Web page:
ImpactAlpha, Sept. 21 – When the coronavirus pandemic shut down much of the world economy this spring, Emmanuel Lagarrigue worried the momentum toward a clean energy economy would be lost.
The concern was strategic for Lagarrigue, the chief innovation officer for Schneider Electric, the French equipment giant. Schneider has carved out a leading role helping customers shift to what Lagarrigue call digitized, decentralized, decarbonized electricity.
So Lagarrigue reached out for answers. “Actually, that’s not what happened,” Lagarrigue says on ImpactAlpha’s latest Agents of Impact podcast.
Data point No. 1: A large developer of renewable energy assets told Lagarrigue that his new competitors are oil majors like Shell, BP and Total, who are finding better returns on capital in renewables than in drilling for oil.
“That’s going to put price pressure downward on renewables. Renewables are going to be cheaper, even cheaper than that we anticipated,” Lagarrigue said. “The crisis, and especially the oil and gas price war, are just accelerating the energy transition.”
Data point No. 2: In Melbourne and Adelaide in the last few months, Schneider piloted artificial intelligence software that predicts, on the basis of zip codes, household debt and other factors, who is likely to buy residential solar systems.
“We had a 45% success rate,” Lagarrigue says, an astonishing response for cold-call solicitations. “People were telling us ‘Yes, I think I’m ready. If you can install it in the next three months or three weeks, the business is yours.’”
Data point No. 3: Last year, electric vehicles accounted for about 2% of new cars in the U.S., 3% in Europe and 5% in China. In Europe in June and July, with government incentives, EV market share was 9%.
“So acceleration, rather than anything else, in all those trends,” he says.
Schneider is betting on those trends both to steal a march on stodgier competitors and protect itself from disruptive startups out to unseat an incumbent. Last month, Schneider partnered with Huck Capital to develop and operate 5-megawatt on-site micro-grids to help commercial and industrial building owners switch to clean energy. Like many of Schneider’s internal startups, the initiative will be spun off into a separate company.
In April, Schneider, along with Breakthrough Energy Ventures, invested $11 million in Natel Energy in Alameda, Calif., to develop low-cost, “regenerative” hydropower technology that Natel says delivers “habitat creation, improved water quality and sustained increases in groundwater and aquifer recharge rates.”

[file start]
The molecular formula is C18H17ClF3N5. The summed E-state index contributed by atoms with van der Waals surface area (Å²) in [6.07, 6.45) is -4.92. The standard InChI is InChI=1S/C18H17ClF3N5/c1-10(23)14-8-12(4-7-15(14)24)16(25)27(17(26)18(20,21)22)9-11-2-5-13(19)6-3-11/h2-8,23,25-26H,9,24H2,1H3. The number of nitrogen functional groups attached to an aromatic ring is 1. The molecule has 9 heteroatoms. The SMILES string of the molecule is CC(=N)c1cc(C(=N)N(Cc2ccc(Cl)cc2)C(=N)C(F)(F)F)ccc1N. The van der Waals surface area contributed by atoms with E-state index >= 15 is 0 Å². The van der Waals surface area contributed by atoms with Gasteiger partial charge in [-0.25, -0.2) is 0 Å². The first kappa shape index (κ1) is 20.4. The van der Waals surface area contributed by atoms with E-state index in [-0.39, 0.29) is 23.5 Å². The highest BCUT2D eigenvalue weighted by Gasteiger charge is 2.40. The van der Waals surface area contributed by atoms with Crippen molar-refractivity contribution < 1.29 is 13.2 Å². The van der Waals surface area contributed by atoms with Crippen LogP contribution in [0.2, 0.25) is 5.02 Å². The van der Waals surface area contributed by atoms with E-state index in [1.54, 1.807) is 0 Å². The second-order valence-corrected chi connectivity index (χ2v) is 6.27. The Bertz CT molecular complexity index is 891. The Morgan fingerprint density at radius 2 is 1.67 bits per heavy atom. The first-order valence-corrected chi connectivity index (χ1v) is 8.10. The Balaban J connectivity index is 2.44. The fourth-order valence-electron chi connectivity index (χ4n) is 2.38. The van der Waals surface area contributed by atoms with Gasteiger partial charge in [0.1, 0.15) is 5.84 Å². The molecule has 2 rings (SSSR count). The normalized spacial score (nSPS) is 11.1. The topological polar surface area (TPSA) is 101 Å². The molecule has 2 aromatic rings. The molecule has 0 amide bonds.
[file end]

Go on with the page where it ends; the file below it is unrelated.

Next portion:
Last year, Schneider helped incubate and launch EIQ Mobility in Oakland, Calif. to help vehicle fleet operators make the switch to electric by integrating electric vehicle makes and models, charging systems, incentives and tax credits, electricity rates and carbon footprints into plans and budgets.
Lagarrigue forecasts global consumption of electricity will triple in the next 20 years. Much of that will be off-grid, and not just because of sustainability.
“It just economically doesn’t make sense,” he says. “It makes much more sense to produce your own energy on the roof of your data center, your hospital, your shopping mall, your office building, your house, your manufacturing plant. It’s just cheaper. It’s more resilient. You don’t have to suffer the instability of the grid that you start seeing in some places of the world today, like in California, these days, or in Australia.”
Lagarrigue said the transformation of the electric grid from a centralized hub and spoke to a distributed network mirrors the internet-driven transformation of telecommunications.
“There are many, many similarities with the decentralization of compute,” he says. “And many of the disruptions we are observing or anticipating are very similar to the disruptions that the information technology and the telecom industry went through 20 years ago.”